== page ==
I saw a mention of yeast water on Instagram so set about investigating it and discovered it’s all about capturing the natural yeast in fruit, and literally, all you need is fruit and water. I didn’t find any hard and fast rules, just people talking about what they’d done, so I took the ideas and had a go myself.
I washed an apple (to remove any nasties), cut it up, then put it in a jar with water. The jar was clean, but I didn’t sterilise it; I used water from the tap because I know that our tap water is okay for my sourdough starter, so I assumed it would be okay for this. You might need to boil and cool some water if yours is heavily chlorinated.
And then I left it, for a week. Initially I thought nothing was happening, I gave it the odd shake, and left it to brew, then the water got cloudy and bubbles began to appear, and eventually the water looked as ready as it might be to my untrained eye…
Lovely bubbly starter! I guess you could call it a starter or a biga or a poolish, it’s basically flour and water and yeast to create the base of a dough, but in this situation the yeast is wild yeast from fruit. It smells sour like sourdough starter, and acts in pretty much the same way.
Having read about raisin water, halfway through the week I also filled another pot with a handful of dates and some more tap water and this also yielded some lovely yeasted water after 5 days, with which I created this starter…
To create loaves I have followed guidelines that I use for my sourdough loaves. So once you’ve cultivated the yeast water, this is my suggestion for then making a loaf like this…
Strain 150g of yeast water from the jar and mix well with 150g strong white bread flour
Cover the bowl with a plastic bag and leave on the counter for 12-18 hours
Your ‘starter’ should be lovely and bubbly; add 500g strong white bread flour, 280g water and 1 tsp salt
Squidge it all together roughly so that the flour is all covered, then cover the bowl with the plastic bag again and leave it for an hour
After an hour, perform a series of folds and turns in the bowl; you don’t need to take the dough out and knead it on a surface, just lift a handful of dough from one side and fold it in, turn the bowl, lift and fold, turn the bowl and repeat until you have a lovely smooth ball of dough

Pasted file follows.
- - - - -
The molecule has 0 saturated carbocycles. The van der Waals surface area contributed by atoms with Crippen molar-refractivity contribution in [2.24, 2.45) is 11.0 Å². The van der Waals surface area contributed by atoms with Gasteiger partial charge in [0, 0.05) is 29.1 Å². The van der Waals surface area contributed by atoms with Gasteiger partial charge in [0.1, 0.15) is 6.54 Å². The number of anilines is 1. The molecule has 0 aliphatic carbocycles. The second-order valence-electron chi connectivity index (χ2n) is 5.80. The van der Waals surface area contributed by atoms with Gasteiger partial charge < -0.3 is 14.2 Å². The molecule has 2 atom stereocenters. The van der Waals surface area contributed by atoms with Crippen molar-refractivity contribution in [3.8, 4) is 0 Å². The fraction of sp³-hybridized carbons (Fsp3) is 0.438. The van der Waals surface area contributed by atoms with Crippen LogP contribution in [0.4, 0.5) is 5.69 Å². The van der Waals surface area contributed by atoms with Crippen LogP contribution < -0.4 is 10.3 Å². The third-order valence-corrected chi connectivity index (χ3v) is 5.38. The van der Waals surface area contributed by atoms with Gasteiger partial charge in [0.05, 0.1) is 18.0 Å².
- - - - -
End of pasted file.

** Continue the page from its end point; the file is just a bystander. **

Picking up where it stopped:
Cover again with the plastic bag and repeat two or three more times over the next few hours
After the last folding, place the dough in a banneton sprinkled with rice flour
Cover with a plastic bag and place in the fridge overnight
Remove the dough from the fridge and leave on the counter for a few hours to come up to room temperature – if your kitchen is very warm maybe only leave it for an hour or so
Preheat the oven to 250C
When it’s ready, turn the dough out into a roaster with a lid, with a layer of baking parchment underneath the dough
Slash the dough
Put the lid on the pan, place it in the oven, turn the temperature down to 220C and bake for 25 mins
Remove the lid, turn the oven down to 180C and bake for 20 mins
Remove and check that if you tap the base of the bread it sounds hollow, and that it doesn’t have any soft areas that look uncooked; if you think it needs a couple more minutes, place it directly on an oven rack to finish off
Cool on a rack for a few hours before slicing – if you slice into it too soon, steam can fill the loaf and render it gummy
I have used the water in batches and it continues to be bubbly. I then discarded the apple but next time I would add more water and see if it maintains some strength to use it again. I am also drying out some of the prepared starter to see how it goes, and I’ve saved some bubbly starter to see if it can be re fed like sourdough starter, I’ll let you know about these.
What I can tell you is that my sourdough connoisseur is loving the bread, it’s basically a sourdough if you ask me. It smells and behaves the same way. When the dough went in the oven, you could really smell the apple, but the smell and flavour didn’t continue into the baked loaf. Apparently some people add more of the fruit water to the dough in place of water to add more flavour to the dough, but I haven’t done that yet.
PLEASE NOTE: flours around the world act differently, some require more water, some less. If you know how your flour behaves, keep this in mind. Otherwise, go by feel.